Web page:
Most of our lives are struggles to maintain the status quo; for, as change results in turmoil, so rectitude of unchanged repetition requires the least amount of effort, but mere monotony of action to forego any greater expenditure of further efforts. It is when the static longevity of identical mirroring of life begins to harm, that it then divides us.
Doing the same thing daily, over and over again, with slight variations to accommodate life’s vicissitudes, allows for the peaceful quietude of daily living; but when such repetition of activity may potentially lead to self-immolation through inactivity of thought, then that is what some term as “insanity”. When the static calm of daily living results in a division of spoils, it must spur one to a different way of thinking.
Medical conditions tend to do that to us. For, it is those “outside forces” which we cannot control, which mandates activity previously unforeseen.
Preparing, formulating and filing for Federal Disability Retirement benefits through the U.S. Office of Personnel Management, whether the Federal or Postal employee is under FERS, CSRS or CSRS Offset, is a time of disquietude, precisely because change is now imminent in the projected future of our own imagination. It means that one must take affirmative steps and actively engage in the process of that very division which we delayed, procrastinated, and persistently disregarded, and perhaps even lied to ourselves about tomorrow, next week, or next month.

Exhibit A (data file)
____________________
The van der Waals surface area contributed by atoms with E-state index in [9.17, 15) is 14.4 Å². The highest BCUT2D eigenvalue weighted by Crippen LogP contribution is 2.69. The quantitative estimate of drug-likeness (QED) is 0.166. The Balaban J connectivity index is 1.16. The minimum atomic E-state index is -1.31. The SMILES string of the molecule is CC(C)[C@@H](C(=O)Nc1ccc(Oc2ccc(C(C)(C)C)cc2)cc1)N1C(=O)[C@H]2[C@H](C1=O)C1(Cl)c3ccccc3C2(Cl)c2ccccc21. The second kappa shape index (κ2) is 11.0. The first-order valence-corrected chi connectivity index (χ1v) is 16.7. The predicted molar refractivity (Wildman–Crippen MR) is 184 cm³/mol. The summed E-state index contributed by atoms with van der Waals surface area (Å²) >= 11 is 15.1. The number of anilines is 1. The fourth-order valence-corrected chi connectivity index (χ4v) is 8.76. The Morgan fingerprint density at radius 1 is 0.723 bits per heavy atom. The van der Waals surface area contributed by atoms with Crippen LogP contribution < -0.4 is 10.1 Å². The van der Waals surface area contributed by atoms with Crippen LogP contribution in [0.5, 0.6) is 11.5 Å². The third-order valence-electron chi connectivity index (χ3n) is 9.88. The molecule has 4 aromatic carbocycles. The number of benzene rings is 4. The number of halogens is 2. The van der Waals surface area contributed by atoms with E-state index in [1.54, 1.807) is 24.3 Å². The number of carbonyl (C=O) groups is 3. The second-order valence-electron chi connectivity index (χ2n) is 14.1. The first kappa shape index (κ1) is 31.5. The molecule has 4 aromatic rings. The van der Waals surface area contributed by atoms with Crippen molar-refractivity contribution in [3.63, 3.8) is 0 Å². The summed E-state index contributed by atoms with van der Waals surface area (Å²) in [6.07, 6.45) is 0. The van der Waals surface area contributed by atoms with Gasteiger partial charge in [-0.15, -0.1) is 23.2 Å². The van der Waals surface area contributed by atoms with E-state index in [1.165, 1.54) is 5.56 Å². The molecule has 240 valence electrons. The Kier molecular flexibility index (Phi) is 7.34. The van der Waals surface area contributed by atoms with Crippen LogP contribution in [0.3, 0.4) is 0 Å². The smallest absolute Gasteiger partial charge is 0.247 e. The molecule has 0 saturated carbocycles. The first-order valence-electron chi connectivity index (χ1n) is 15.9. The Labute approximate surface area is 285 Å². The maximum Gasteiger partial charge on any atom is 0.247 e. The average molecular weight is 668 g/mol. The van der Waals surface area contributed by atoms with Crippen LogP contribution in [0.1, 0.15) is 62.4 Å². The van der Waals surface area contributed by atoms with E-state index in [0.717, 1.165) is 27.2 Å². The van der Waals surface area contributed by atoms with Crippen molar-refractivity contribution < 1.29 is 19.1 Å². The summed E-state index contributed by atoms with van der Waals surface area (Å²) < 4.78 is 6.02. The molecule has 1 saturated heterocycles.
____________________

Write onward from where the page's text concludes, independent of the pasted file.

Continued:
The future is always upon us; and when we ignore the perils of tomorrow, we pay for it at the price of today.
Filing for Federal Disability Retirement benefits through OPM is never an easy matter; it is disruptive, a bureaucratic nightmare, and an agony of engagement with a distasteful palate. But as the time of static division pervades even unto our very soul, it is time to take that step for change and begin to prepare, formulate and file for Federal Disability Retirement benefits through OPM, bringing change into our lives in a world often unchanging but resistant to the enemy of ourselves.
Robert R. McGill, Esquire